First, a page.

Abraham Lincoln’s historical representation in children’s literature and young adult trade books

John H. Bickford (Department of Teaching, Learning, and Foundations, Eastern Illinois University, Charleston, Illinois, USA)

Social Studies Research and Practice

ISSN: 1933-5415

Publication date: 10 September 2018



History-based trade books have an important and expanding role in various curricula. Contemporary education initiatives urge English and language arts educators to spend half their time on non-fiction and history and social studies teachers to include diverse sources starting in the early grades. Diverse professional organizations annually make financial commitments to promote new trade books. Research indicates misrepresentations abound in history-based trade books, yet few empirical studies have been completed. The purpose of this paper is to research examine the historical representation of Abraham Lincoln, arguably the most consequential nineteenth-century American.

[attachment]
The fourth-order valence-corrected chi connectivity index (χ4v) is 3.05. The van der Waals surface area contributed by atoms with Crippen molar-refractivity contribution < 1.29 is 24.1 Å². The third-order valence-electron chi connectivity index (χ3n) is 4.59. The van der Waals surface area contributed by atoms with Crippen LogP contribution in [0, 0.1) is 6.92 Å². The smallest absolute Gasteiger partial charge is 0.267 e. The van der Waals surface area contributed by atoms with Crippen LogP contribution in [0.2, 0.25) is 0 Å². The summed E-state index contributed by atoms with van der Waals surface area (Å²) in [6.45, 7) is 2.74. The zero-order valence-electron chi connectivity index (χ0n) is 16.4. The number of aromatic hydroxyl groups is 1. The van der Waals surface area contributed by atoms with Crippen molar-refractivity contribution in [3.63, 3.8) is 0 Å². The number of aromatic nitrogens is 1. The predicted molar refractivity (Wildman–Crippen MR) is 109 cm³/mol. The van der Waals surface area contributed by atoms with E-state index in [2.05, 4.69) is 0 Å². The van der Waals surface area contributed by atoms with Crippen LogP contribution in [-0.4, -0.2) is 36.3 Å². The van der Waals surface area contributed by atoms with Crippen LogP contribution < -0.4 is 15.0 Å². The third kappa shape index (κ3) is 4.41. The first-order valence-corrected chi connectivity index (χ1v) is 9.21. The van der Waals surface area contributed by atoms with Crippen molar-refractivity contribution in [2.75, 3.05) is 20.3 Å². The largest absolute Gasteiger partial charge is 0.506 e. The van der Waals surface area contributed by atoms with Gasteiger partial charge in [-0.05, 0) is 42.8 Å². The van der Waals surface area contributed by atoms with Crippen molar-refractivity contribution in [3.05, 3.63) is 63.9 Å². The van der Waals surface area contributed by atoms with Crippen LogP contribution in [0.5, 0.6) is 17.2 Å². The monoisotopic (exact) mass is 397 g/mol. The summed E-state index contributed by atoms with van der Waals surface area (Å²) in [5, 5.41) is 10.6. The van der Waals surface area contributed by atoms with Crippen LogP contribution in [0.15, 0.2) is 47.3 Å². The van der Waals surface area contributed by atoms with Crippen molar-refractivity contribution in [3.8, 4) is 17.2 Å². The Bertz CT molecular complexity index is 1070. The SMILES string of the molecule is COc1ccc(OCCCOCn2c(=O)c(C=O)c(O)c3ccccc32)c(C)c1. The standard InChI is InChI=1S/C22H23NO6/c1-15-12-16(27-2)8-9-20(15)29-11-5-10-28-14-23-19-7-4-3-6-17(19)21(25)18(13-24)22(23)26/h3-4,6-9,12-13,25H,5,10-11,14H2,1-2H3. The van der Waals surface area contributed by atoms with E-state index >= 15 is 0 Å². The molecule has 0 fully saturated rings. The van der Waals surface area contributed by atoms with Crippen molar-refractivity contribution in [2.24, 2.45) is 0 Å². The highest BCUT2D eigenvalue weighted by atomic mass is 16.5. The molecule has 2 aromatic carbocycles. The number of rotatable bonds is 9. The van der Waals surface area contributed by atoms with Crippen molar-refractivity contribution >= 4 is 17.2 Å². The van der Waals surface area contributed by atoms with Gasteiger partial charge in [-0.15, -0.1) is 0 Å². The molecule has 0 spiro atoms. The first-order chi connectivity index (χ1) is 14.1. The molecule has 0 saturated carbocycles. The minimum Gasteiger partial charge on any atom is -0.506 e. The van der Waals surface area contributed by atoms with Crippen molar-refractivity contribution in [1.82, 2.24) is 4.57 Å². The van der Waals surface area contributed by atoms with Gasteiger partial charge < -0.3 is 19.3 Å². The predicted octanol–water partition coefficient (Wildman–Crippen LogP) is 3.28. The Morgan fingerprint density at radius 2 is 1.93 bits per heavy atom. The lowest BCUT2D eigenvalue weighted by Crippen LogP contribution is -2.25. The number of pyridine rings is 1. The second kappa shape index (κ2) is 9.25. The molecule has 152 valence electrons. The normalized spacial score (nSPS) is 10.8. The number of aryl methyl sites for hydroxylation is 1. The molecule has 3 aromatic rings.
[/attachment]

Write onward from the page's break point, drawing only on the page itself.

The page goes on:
Data samples included trade books intended for early grades and middle grades students. These grade ranges were selected because these students have the least prior knowledge and are perhaps most dependent on the text. Qualitative content analysis research methods were employed.


Misrepresentations emerged regarding Lincoln’s poverty, actions, motivations for actions, and implications of his actions as seemingly necessary historical content was minimized, vaguely included, or omitted. Findings are juxtaposed across and between selected grade ranges.

Practical implications

Discussion focused on the significance of findings for teachers and researchers. Teachers are guided to supplement trade books with primary sources to position students to distinguish historical misrepresentations.


This research builds on previous scholarship on Lincoln-based trade books by expanding grade range, data samples and research questions.



Bickford, J. (2018), "Abraham Lincoln’s historical representation in children’s literature and young adult trade books", Social Studies Research and Practice, Vol. 13 No. 2, pp. 147-167. https://doi.org/10.1108/SSRP-12-2017-0068

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